Endocrine Abstracts (2012) 28 P166

Association between low concentration of serum sex hormone binding globulin and insulin resistance is independent of adiposity, but may be attributable to fasting insulin concentration

Ian Wallace1, Claire McEvoy2, Lesley Hamill2, Jayne Woodside2, Cieran Ennis1,2, Patrick Bell1, Ian Young2, Michelle McKinley2 & Steven Hunter1

1Regional Centre for Endocrinology and Diabetes, Royal Victoria Hospital, Belfast, United Kingdom; 2Nutrition and Metabolism Group, Centre for Public Health, Queen's University Belfast, Belfast, United Kingdom.

Introduction: Recently low circulating levels of sex hormone binding globulin (SHBG) have been shown to be a strong predictor of the risk of developing type 2 diabetes. Genetic studies suggest that this may be a primary causal abnormality and the mechanism may relate to effects on insulin resistance.

Methods: Insulin resistance was assessed using a two-step euglycaemic hyperinsulinaemic clamp (EHC) in 87 (59 male and 28 post-menopausal female) overweight individuals (BMI = 27–35 kg/m2) at elevated risk of cardiovascular disease (as assessed by the JBS 2 guidelines). Serum sex hormone binding globulin concentrations were measured using a solid-phase, two-site chemiluminescent immunometric technique. Analysis was performed using Pearson’s correlation coefficients and a linear regression model.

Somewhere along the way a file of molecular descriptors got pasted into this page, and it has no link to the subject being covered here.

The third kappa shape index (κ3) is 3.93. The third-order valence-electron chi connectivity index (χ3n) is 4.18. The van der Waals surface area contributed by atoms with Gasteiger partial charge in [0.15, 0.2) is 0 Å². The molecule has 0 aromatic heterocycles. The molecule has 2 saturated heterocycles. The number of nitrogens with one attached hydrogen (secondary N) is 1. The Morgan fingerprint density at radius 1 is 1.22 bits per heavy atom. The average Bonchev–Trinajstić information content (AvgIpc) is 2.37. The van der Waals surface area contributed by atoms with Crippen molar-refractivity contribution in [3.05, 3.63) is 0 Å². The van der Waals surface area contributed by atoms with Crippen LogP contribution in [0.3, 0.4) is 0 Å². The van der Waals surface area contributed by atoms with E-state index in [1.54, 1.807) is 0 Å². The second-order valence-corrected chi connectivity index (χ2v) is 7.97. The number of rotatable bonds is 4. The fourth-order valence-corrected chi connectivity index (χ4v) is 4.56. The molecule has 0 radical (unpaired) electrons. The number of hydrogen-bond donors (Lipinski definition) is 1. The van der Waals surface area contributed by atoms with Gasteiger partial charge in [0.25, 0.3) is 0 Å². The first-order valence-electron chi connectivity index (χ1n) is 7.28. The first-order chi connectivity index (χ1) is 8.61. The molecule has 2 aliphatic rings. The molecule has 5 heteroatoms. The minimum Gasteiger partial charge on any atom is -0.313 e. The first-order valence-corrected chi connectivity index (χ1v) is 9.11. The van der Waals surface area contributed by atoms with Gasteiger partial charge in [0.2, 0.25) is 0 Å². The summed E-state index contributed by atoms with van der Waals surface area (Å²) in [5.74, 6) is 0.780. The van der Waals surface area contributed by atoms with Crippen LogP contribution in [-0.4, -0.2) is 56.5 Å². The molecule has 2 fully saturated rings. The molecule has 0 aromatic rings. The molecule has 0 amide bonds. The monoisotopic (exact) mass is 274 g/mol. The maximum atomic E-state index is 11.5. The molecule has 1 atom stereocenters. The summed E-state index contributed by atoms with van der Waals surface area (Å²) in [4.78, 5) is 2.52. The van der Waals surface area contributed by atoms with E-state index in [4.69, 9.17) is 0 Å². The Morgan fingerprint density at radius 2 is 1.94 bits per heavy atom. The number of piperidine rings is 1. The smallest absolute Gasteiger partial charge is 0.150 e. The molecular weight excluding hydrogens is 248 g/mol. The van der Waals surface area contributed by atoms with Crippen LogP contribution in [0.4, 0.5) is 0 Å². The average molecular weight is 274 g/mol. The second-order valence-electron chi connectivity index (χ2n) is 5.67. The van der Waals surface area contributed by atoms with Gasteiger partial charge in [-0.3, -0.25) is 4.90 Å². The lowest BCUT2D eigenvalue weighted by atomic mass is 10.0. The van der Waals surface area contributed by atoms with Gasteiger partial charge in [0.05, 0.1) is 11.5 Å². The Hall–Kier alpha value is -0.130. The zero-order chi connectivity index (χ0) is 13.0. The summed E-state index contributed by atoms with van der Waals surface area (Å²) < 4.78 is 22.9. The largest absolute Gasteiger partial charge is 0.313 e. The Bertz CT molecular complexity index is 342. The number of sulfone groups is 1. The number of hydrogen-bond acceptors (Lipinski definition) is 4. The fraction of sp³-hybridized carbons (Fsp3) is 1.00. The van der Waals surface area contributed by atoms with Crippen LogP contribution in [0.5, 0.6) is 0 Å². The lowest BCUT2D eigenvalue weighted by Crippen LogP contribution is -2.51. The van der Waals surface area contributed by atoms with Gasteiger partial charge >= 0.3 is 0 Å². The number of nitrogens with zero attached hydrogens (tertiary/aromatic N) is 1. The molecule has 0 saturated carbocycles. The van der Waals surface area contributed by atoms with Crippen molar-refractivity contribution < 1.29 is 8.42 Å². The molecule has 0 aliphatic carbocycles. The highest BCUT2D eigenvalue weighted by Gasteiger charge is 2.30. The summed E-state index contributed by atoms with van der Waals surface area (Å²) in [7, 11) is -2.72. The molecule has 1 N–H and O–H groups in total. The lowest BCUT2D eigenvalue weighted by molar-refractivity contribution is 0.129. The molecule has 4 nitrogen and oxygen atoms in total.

Results: For the total group a statistically significant correlation was seen between SHBG and Glucose Infusion Rate (GIR) during step 2 (r=0.384, P<0.001). When analysed by gender this is stronger in females (r=0.628, P<0.001), than in males (r=0.248, P=0.059). Using a linear regression model, including age, gender and percentage body fat a doubling of SHBG was associated with a 26% (95%CI: 5%-51%) increase in GIR (P=0.012) in the total group. Gender was not found to have a statistically significant contribution to this relationship. After inclusion of fasting serum insulin in this model a doubling of SHBG was associated with a 10% (95% CI: -6%–29%) increase in GIR (P=0.248).

Conclusions: This is the first large study including both sexes to examine the relationship between insulin resistance and SHBG using the gold-standard EHC. We demonstrate that low serum SHBG concentration is associated with insulin resistance independent of adiposity, with stronger correlation in females. Fasting serum insulin is a significant confounder in this relationship. In spite of this measurement of serum SHBG may be useful in identifying patients with insulin resistance.

Declaration of interest: There is no conflict of interest that could be perceived as prejudicing the impartiality of the research reported.

Funding: Declaration of Funding: Food Standards Agency, Irish Endocrine Society.